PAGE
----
dhr. B.A.R. (Bennett) Kleinberg MSc

  • Faculteit der Maatschappij- en Gedragswetenschappen
    Programmagroep: Clinical Psychology
  • Bezoekadres
    REC G
    Nieuwe Achtergracht 129  Amsterdam
    Kamernummer: 1.42
  • Postadres:
    Postbus  15933
    1001 NK  Amsterdam
  • B.A.R.Kleinberg@uva.nl

Airport Security 2.0: Cognition-based detection of malicious intent

My research is about computer-automated cognition-based detection of verbal deception. The two key elements of this applied research project are the detection of potentially malicious intent and the large-scale applicability of deception detection tools. Although promising results from lab experiments point to the benefits of exploiting the cognitive costs involved in lying (e.g. preparing the lie; trying to develop a convincing story), these approaches are limited in (one of) two ways. On the one hand, they focus predominantly on the detection of past events whereas security and intelligence practitioners are often interested in the future (i.e. the false or malicious intent of a person). On the other hand, many research paradigms on verbal deception rely on interview settings making these approaches less suitable for large-scale implementations like passenger screening at an airport.

I try to intengrate and further develop verbal deception paradigms to apply them in a problem-specific context (e.g. airports). The aim of this project is to synthesise verbal deception detection tools (e.g. Verifiability Approach) and advanced interviewing techniques (e.g. the strategic use of evidence) in a fast, automated, algorithmic system for large-scale implementation. Applied aims are the prevention of terroristic attacks and other security-related problems. In this project I adopt the crime science philosphy of a cross-disciplinary approach consisting of cognitive sciences, computational linguistics, artificial intelligence, and statistical modeling.


Reaction time-based deception detection

I am also interested in reaction times as an approach to memory detection. Specifically the reaction time-based Concealed Information Test and the autobiographical Implicit Association Test are promising tools. I have developed a framework to run experiments with these paradigms efficiently and reliable via standard web-browsers.
If you are interested in working with this approach, please email me or have a look at my websites. We have a small team of enthusiastic programmers to help you achieve this.

Brief CV


  • 2015 - present: Doctoral Researcher, University of Amsterdam
  • 2014 - 2015 Master of Science (MSc) in Crime Science; University College London. Graduated with highest honours (Dutch: cum laude; GB: Distinction)
  • 2012 - present: Research Assistant at Bruno Verschuere’s LieLab, University of Amsterdam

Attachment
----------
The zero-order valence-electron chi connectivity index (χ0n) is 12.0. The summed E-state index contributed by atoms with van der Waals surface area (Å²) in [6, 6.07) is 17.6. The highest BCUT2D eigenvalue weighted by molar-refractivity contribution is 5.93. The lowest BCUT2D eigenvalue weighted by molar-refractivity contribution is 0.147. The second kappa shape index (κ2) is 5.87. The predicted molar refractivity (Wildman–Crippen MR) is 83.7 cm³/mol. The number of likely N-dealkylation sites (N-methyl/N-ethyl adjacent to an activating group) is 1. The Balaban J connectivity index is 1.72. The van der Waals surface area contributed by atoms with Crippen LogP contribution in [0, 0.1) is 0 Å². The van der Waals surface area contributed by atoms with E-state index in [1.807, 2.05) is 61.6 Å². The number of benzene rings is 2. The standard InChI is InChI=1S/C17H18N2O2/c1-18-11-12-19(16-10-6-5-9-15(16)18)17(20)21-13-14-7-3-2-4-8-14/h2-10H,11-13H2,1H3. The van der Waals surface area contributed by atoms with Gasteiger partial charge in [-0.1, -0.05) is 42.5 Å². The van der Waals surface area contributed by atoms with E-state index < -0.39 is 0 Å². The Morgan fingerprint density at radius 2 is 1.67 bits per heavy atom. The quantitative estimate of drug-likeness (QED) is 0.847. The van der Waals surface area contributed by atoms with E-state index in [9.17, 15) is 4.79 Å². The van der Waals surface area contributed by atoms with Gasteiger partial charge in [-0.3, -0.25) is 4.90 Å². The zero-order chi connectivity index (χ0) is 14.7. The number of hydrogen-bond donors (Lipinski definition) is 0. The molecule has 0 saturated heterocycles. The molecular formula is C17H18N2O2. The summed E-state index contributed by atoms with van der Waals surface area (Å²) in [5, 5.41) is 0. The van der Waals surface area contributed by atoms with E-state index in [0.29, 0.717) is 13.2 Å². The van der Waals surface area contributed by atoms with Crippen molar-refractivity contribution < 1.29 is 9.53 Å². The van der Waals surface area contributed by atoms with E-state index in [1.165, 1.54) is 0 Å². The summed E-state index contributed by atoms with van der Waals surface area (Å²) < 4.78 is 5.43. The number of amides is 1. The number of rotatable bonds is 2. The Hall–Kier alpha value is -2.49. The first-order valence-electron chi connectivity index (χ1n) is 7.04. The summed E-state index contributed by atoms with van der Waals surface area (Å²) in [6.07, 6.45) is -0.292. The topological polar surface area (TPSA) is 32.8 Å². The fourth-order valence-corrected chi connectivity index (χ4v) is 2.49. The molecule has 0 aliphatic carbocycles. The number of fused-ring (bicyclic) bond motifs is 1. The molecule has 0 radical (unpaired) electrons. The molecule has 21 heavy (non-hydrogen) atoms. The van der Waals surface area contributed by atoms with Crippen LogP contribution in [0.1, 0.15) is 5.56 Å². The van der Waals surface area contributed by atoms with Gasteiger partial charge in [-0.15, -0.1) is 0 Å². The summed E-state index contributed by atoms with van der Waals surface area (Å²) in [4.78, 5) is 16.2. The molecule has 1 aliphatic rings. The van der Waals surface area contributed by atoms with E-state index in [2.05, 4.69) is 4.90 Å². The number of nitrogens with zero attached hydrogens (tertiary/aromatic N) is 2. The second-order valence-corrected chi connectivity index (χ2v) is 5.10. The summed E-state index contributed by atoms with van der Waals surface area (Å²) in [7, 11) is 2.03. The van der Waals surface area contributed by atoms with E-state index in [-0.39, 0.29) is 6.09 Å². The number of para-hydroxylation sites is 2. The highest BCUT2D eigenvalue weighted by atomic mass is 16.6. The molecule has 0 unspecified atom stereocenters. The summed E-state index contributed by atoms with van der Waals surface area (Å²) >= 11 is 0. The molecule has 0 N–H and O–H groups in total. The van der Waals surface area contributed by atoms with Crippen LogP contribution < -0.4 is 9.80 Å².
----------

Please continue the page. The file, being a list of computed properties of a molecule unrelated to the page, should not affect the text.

• 2010 - 2014: Bachelor of Science (BSc) in Psychology; Specialisation in Psychological Methods; University of Amsterdam. Graduated with highest honours (Dutch: cum laude; GB: First class).

I am teaching the following modules:


  • Lie and Deception Detection (Research Master elective)
  • Supervision of Master’s dissertations
  • Supervision of Bachelor's theses (mainly from Clinical Psychology at UvA)
  • Supervision of research internships (throughout the year)


Dissertation, thesis, internship?

If you are interested in my research in the form of a thesis, dissertation or an internship, please write me an email.

--> There are several interesting internship possibilities for 2016/2017 (ranging from experimental lab research to machine learning implementation). Get in touch if you're interested.


  • Kleinberg, B., Nahari, G., & Verschuere, B. (2016). Using the verifiability of details as a test of deception: A conceptual framework for the automation of the verifiability approach. In Proceedings of NAACL-HLT. (pp. 18-25) [details]
  • Kleinberg, B., & Verschuere, B. (2016). The role of motivation to avoid detection in reaction time-based concealed information detection. Journal of Applied Research in Memory and Cognition, 5(1), 43-51. DOI: 10.1016/j.jarmac.2015.11.004 [details]
  • Verschuere, B., & Kleinberg, B. (2016). Assessing autobiographical memory: the web-based autobiographical Implicit Association Test. Memory, 1-11. [details]
  • Verschuere, B., & Kleinberg, B. (2016). ID-check: Online concealed information test reveals true identity. Journal of Forensic Sciences, 61(S1), S237-S240. DOI: 10.1111/1556-4029.12960 [details]
  • Leach, A-M., Ammar, N., England, D. N., Remigio, L. M., Kleinberg, B., & Verschuere, B. J. (2016). Less is more? Detecting lies in veiled witnesses. Law and Human Behavior, 40(4), 401. [details]


  • Kleinberg, B., & Verschuere, B. (2015). Memory detection 2.0: The first web-based memory detection test. PLoS One, 10(4), [e0118715]. DOI: 10.1371/journal.pone.0118715 [details] [PDF]
  • Verschuere, B., Kleinberg, B., & Theocharidou, K. (2015). RT-based memory detection: Item saliency effects in the single-probe and the multiple-probe protocol. Journal of Applied Research in Memory and Cognition, 4(1), 59-65. DOI: 10.1016/j.jarmac.2015.01.001 [details]
  • Aarts, A. A., et al., . U., Borsboom, D., Columbus, S., den Bezemer, B., Deserno, M. K., ... Wagenmakers, E-J. (2015). Estimating the reproducibility of psychological science. Science, 349(6251), 943. [aac4716]. DOI: 10.1126/science.aac4716 [details]
This list of publications is extracted from the UvA-Current Research Information System. Questions? Ask the library or the Pure staff of your faculty / institute. Log in to Pure to edit your publications.
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